The Fairisle Network

The Original Fairisle Project

Fairisle is an experimental general topology local area network based on Asynchronous Transfer Mode (ATM). The network switches (as shown in the above diagram) consist of up to 16 port controllers connected to a switch fabric. The transmission system is based on 100 Mbps AMD TAXI chips. An early paper describing the network in more detail can the found here, and a paper describing our experiences of building the network can be found here.

The Blue Book contains documentation on the hardware and software associated with the fairisle project.


Traces of data traversing the Fairisle network can be obtained here:

A follow-on to Fairisle

These documents describe the achievements which have resulted to date from the collaboration between the Transport Design and Performance Unit at BT Laboratories and the Systems Research Group at Cambridge, based on the unique experimental flexibility offered by the Fairisle ATM network designed and built at the University of Cambridge Computer Laboratory.

Achievements of the BT Project

The flexibility of the Fairisle platform and the representative range of ATM traffic sources available for the experiments are described in some detail. The experimental programme carried out to date is described in detail, as are the performance measures of interest and the specific traffic control mechanisms being investigated. Some of the experimental results are also presented. We conclude with a discussion of the scope for future collaborative work between these two groups and the problems which remain to be addressed.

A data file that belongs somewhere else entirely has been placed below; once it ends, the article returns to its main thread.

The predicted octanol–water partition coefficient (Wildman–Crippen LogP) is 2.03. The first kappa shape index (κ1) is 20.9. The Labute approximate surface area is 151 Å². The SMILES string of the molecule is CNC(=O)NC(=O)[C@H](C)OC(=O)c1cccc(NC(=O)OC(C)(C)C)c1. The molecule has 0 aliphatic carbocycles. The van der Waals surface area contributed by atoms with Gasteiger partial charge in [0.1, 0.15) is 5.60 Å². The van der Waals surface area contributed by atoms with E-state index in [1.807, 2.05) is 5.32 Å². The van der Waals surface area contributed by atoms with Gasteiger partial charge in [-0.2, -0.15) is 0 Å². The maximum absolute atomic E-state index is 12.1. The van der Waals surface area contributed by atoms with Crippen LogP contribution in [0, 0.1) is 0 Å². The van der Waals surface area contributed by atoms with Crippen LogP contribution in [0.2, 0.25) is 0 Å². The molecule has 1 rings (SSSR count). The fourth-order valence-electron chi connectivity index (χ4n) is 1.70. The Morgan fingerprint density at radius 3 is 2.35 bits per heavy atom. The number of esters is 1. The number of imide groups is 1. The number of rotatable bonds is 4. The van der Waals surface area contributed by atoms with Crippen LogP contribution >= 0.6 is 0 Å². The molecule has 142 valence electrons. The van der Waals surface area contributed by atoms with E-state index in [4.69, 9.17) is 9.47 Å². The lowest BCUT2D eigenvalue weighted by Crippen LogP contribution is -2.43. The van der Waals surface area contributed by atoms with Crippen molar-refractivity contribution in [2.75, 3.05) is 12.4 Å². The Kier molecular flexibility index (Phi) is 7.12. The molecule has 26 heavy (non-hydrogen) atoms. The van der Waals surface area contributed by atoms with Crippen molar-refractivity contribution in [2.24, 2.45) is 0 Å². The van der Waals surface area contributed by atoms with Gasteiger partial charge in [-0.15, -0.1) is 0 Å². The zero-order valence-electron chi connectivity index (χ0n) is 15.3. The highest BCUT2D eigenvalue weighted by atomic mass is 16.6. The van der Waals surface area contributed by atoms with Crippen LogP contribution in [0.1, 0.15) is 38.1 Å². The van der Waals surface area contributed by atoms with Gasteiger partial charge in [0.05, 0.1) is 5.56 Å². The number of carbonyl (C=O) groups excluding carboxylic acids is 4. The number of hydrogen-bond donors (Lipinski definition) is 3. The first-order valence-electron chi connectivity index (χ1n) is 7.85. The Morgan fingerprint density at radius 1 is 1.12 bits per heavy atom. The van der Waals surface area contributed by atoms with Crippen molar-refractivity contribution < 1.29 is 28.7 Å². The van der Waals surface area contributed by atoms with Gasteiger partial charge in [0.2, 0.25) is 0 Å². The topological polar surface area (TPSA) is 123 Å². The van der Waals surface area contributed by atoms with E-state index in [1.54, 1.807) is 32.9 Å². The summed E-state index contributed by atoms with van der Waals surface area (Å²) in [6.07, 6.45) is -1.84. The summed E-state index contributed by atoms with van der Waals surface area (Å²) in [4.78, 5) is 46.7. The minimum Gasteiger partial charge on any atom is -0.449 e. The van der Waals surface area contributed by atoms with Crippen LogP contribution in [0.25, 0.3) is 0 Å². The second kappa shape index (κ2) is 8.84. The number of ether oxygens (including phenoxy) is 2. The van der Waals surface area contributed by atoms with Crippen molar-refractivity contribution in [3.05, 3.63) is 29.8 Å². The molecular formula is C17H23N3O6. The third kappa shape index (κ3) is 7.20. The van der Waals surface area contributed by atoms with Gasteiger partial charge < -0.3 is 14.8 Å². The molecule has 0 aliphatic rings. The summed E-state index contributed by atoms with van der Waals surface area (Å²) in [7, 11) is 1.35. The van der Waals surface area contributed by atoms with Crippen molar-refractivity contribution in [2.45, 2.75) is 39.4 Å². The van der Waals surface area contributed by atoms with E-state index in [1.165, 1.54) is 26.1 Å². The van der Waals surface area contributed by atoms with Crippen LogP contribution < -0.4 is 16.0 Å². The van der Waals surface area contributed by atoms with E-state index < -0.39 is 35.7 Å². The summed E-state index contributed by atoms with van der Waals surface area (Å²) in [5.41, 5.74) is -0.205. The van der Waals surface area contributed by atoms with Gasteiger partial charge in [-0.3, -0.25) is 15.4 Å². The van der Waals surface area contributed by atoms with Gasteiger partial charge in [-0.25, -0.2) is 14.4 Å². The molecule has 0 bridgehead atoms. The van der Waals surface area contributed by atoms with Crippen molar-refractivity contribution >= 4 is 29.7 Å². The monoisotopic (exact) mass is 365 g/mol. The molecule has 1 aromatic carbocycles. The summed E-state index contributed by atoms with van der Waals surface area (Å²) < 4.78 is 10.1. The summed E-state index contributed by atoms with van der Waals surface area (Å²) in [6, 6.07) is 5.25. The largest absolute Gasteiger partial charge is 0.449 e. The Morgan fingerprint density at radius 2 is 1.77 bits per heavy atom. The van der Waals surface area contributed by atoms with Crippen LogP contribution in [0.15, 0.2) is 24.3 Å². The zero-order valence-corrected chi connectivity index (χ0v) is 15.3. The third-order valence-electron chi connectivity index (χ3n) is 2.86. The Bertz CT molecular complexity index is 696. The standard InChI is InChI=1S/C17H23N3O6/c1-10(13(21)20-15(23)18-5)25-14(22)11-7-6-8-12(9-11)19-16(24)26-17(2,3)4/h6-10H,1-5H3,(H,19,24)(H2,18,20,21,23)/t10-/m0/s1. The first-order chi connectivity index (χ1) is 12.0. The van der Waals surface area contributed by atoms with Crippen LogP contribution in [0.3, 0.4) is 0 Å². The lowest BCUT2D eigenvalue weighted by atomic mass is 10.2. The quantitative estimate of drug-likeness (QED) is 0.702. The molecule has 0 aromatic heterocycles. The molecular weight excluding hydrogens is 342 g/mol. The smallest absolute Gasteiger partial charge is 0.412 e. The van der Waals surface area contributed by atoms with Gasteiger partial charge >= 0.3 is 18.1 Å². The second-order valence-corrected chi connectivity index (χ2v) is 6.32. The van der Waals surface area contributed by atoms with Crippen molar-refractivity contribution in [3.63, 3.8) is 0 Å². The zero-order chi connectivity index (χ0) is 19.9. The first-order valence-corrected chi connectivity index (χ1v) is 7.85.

CDV in ATM networks: Peformance Results from the Fairisle ATM Testbed

Current concern with the problem of cell delay variation (CDV) experienced by connections which traverse an ATM network arises from the need to provide guarantees on loss and delay for traffic with real time constraints. This study uses the Fairisle ATM LAN to measure the CDV experienced by constant bitrate (CBR) reference connections which traverse an ATM network and mix with different types of background traffic, including Bernoulli, VBR video and LAN interconnection data traffic. The results are compared with those of other practical studies and with theoretical models.